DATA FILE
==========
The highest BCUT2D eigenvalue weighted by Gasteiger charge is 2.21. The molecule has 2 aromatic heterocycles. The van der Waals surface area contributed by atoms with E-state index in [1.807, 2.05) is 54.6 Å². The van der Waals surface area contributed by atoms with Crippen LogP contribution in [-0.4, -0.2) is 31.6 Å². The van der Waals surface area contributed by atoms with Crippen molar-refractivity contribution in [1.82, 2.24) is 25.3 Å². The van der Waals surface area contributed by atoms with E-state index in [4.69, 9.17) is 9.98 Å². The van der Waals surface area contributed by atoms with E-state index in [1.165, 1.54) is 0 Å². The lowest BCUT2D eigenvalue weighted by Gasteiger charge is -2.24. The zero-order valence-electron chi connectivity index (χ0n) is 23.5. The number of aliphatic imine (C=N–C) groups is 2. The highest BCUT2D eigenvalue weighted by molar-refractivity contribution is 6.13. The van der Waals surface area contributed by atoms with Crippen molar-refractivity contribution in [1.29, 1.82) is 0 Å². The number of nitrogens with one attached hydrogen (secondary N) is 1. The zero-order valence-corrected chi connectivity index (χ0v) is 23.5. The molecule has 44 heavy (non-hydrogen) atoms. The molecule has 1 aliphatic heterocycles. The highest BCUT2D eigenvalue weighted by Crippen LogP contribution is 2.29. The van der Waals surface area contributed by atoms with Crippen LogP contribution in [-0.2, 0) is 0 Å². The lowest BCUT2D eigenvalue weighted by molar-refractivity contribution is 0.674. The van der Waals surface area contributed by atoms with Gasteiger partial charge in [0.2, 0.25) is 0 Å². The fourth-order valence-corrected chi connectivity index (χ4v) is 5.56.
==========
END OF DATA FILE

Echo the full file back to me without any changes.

The highest BCUT2D eigenvalue weighted by Gasteiger charge is 2.21. The molecule has 2 aromatic heterocycles. The van der Waals surface area contributed by atoms with E-state index in [1.807, 2.05) is 54.6 Å². The van der Waals surface area contributed by atoms with Crippen LogP contribution in [-0.4, -0.2) is 31.6 Å². The van der Waals surface area contributed by atoms with Crippen molar-refractivity contribution in [1.82, 2.24) is 25.3 Å². The van der Waals surface area contributed by atoms with E-state index in [4.69, 9.17) is 9.98 Å². The van der Waals surface area contributed by atoms with E-state index in [1.165, 1.54) is 0 Å². The lowest BCUT2D eigenvalue weighted by Gasteiger charge is -2.24. The zero-order valence-electron chi connectivity index (χ0n) is 23.5. The number of aliphatic imine (C=N–C) groups is 2. The highest BCUT2D eigenvalue weighted by molar-refractivity contribution is 6.13. The van der Waals surface area contributed by atoms with Crippen molar-refractivity contribution in [1.29, 1.82) is 0 Å². The number of nitrogens with one attached hydrogen (secondary N) is 1. The zero-order valence-corrected chi connectivity index (χ0v) is 23.5. The molecule has 44 heavy (non-hydrogen) atoms. The molecule has 1 aliphatic heterocycles. The highest BCUT2D eigenvalue weighted by Crippen LogP contribution is 2.29. The van der Waals surface area contributed by atoms with Crippen LogP contribution in [-0.2, 0) is 0 Å². The lowest BCUT2D eigenvalue weighted by molar-refractivity contribution is 0.674. The van der Waals surface area contributed by atoms with Gasteiger partial charge in [0.2, 0.25) is 0 Å². The fourth-order valence-corrected chi connectivity index (χ4v) is 5.56.